Save Lake O is a collaboration between University of Miami students and Florida Audubon to protect the habitats of Lake Okeechobee, wildlife and surrounding communities by communicating the growing dangers of nutrient-rich runoff and the toxic blue-green algae blooms they cause.
Sometimes referred to as Florida’s inland sea, Lake Okeechobee is the largest freshwater lake in Florida. With an impressive surface area of 730 square miles, the name “Okeechobee” is the Hitchiti word meaning big water. The lake is vital to the surrounding animal and plant life and serves as an essential source of water for people and farms in the region.
In recent decades, Lake Okeechobee and surrounding areas have been battling harmful algal blooms caused by excessive nutrients from agricultural and urban activities. The lake is filled with nutrient-rich runoff containing fertilizer, manure, and sewage. They get heated in high temperatures in the summer months that cause the exponential growth of the toxic blue-green algae. The build-up of these algae gets spread by the heavy rains of the wet season, leading them to flow into the Lake and then toward Florida’s west and east coast as water is released through the canal systems.
“Nutrients” may sound like a positive term, however, it isn’t in the case of a nutrient-rich runoff. Nutrient runoff is a form of water pollution made up of mainly nitrogen and phosphorus coming from lawn and garden fertilizers. Manure, pet and wildlife waste are also sources of nutrients that can get trapped in the soil. When it rains, the nutrients eventually flow into the lake producing colonies of algae. They grow out of control and become “harmful algal blooms” consisting of cyanobacteria. Cyanotoxins are one of the most powerful natural poisons that can cause serious illness and make people, their pets and other animals sick.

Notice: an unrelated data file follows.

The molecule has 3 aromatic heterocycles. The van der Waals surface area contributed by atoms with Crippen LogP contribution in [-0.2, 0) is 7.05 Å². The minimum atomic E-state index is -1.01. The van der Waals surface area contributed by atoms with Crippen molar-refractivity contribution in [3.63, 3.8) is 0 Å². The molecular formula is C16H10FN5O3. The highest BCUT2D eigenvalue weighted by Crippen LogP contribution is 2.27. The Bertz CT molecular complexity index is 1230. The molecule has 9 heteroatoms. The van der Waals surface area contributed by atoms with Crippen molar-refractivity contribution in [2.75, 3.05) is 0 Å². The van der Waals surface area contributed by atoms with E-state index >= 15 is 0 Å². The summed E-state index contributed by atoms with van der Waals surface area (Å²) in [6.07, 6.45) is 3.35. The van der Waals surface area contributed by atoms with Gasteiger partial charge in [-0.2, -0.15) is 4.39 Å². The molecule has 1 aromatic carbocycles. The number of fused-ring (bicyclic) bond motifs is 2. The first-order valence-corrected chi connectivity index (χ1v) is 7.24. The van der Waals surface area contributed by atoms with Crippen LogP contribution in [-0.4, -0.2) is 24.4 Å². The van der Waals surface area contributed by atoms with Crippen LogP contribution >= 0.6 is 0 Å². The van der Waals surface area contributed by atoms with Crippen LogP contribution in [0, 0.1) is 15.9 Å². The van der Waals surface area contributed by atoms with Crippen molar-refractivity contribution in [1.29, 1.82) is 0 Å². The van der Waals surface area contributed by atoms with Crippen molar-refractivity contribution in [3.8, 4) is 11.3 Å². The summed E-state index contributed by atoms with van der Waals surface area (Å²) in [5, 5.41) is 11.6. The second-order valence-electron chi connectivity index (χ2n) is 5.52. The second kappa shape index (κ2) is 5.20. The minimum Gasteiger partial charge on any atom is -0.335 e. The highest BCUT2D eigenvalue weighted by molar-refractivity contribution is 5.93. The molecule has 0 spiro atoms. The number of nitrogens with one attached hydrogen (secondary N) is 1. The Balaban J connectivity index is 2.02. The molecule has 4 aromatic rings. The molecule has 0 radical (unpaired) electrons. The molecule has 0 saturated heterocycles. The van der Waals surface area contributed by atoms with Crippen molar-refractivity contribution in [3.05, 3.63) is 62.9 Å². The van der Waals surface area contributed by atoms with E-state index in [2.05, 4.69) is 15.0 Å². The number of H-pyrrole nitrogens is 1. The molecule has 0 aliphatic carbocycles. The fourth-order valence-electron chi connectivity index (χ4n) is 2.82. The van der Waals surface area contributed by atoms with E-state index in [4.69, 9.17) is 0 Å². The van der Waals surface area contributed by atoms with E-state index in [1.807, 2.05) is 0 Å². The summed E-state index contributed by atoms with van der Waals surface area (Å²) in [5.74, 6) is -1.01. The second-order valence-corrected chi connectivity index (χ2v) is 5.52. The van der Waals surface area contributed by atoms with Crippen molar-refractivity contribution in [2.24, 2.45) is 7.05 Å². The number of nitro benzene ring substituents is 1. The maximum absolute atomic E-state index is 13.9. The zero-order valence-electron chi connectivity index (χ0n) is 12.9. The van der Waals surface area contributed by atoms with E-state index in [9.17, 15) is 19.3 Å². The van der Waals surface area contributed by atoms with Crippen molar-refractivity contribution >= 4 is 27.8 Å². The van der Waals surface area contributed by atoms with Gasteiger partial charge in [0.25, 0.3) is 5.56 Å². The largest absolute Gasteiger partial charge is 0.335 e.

Many animals including birds, marine mammals, fish, and shellfish are susceptible to the toxins produced by harmful algal blooms. Animals can become ill or die when they consume toxin-contaminated fish or invertebrates. Animals can serve as early indicators of algal bloom toxicity, increases in mortality or morbidity of these animals may be a sign that harmful algal bloom toxins are present.
The marshes of Lake Okeechobee abound extraordinary species and wildlife. Yet, population decline of wetlands-dependent species have been on a rise due to algal blooms and rapid fluctuations of water levels between wet and dry seasons. Dr. Paul Gray explained,” Lake Okeechobee is a paradise of biodiversity. Wetland communities fill almost one-third of the lake, providing prime habitat for Everglade snail kites, a variety of wading birds, ducks, and game fish and other species. Water levels between 12.5 and 15.5 feet protect these important resources.” During the wet season when water level rises above 16 feet, the submerged marshes begin to die. Deep water affects the wet prairie communities of wading birds to forage. Once plant communities are lost, habitat for fish spawning is lost which causes a disruption in the lake’s food chain. Fast rising water also drowns alligators and birds nests. Population crashes affect many wetlands-dependent species such as Florida apple snails, frogs, aquatic snakes, turtles, round-tailed muskrats. To conserve the environment and the wildlife, proper water level management is crucial to protect and sustain the delicate ecosystem of Lake Okeechobee.
We are the problem, but we are also the solution. By following some simple steps, we can help prevent algal blooms.